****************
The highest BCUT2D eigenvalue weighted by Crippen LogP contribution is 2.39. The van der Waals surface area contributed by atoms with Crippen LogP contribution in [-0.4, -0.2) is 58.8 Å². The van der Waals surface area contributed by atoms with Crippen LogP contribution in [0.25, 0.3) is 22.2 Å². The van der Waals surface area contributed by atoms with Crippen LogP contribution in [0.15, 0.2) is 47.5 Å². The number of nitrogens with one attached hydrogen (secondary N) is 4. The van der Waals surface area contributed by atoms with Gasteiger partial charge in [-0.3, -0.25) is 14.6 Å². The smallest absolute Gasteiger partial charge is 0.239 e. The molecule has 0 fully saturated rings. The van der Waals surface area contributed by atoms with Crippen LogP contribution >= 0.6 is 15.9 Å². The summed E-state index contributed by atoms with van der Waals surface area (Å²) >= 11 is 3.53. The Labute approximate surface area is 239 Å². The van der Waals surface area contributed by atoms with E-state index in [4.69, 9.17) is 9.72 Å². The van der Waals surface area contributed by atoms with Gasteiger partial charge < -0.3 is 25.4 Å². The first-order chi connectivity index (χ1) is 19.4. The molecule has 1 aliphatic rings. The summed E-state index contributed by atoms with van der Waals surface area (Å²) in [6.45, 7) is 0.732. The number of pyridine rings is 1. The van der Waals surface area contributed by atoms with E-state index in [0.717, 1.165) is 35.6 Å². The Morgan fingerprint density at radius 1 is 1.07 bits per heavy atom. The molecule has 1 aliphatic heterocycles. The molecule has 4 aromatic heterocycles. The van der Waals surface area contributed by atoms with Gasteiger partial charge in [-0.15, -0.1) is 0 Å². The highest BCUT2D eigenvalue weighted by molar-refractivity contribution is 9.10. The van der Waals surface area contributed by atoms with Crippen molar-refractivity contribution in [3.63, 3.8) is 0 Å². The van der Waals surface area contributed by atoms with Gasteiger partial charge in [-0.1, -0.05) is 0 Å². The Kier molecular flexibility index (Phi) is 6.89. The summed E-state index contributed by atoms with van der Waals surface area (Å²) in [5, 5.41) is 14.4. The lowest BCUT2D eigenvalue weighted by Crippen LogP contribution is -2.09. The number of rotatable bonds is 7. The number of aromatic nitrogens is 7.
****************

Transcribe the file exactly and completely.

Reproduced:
The highest BCUT2D eigenvalue weighted by Crippen LogP contribution is 2.39. The van der Waals surface area contributed by atoms with Crippen LogP contribution in [-0.4, -0.2) is 58.8 Å². The van der Waals surface area contributed by atoms with Crippen LogP contribution in [0.25, 0.3) is 22.2 Å². The van der Waals surface area contributed by atoms with Crippen LogP contribution in [0.15, 0.2) is 47.5 Å². The number of nitrogens with one attached hydrogen (secondary N) is 4. The van der Waals surface area contributed by atoms with Gasteiger partial charge in [-0.3, -0.25) is 14.6 Å². The smallest absolute Gasteiger partial charge is 0.239 e. The molecule has 0 fully saturated rings. The van der Waals surface area contributed by atoms with Crippen LogP contribution >= 0.6 is 15.9 Å². The summed E-state index contributed by atoms with van der Waals surface area (Å²) >= 11 is 3.53. The Labute approximate surface area is 239 Å². The van der Waals surface area contributed by atoms with E-state index in [4.69, 9.17) is 9.72 Å². The van der Waals surface area contributed by atoms with Gasteiger partial charge < -0.3 is 25.4 Å². The first-order chi connectivity index (χ1) is 19.4. The molecule has 1 aliphatic rings. The summed E-state index contributed by atoms with van der Waals surface area (Å²) in [6.45, 7) is 0.732. The number of pyridine rings is 1. The van der Waals surface area contributed by atoms with E-state index in [0.717, 1.165) is 35.6 Å². The Morgan fingerprint density at radius 1 is 1.07 bits per heavy atom. The molecule has 1 aliphatic heterocycles. The molecule has 4 aromatic heterocycles. The van der Waals surface area contributed by atoms with Gasteiger partial charge in [-0.15, -0.1) is 0 Å². The highest BCUT2D eigenvalue weighted by molar-refractivity contribution is 9.10. The van der Waals surface area contributed by atoms with Crippen molar-refractivity contribution in [3.63, 3.8) is 0 Å². The van der Waals surface area contributed by atoms with Gasteiger partial charge in [-0.1, -0.05) is 0 Å². The Kier molecular flexibility index (Phi) is 6.89. The summed E-state index contributed by atoms with van der Waals surface area (Å²) in [5, 5.41) is 14.4. The lowest BCUT2D eigenvalue weighted by Crippen LogP contribution is -2.09. The number of rotatable bonds is 7. The number of aromatic nitrogens is 7.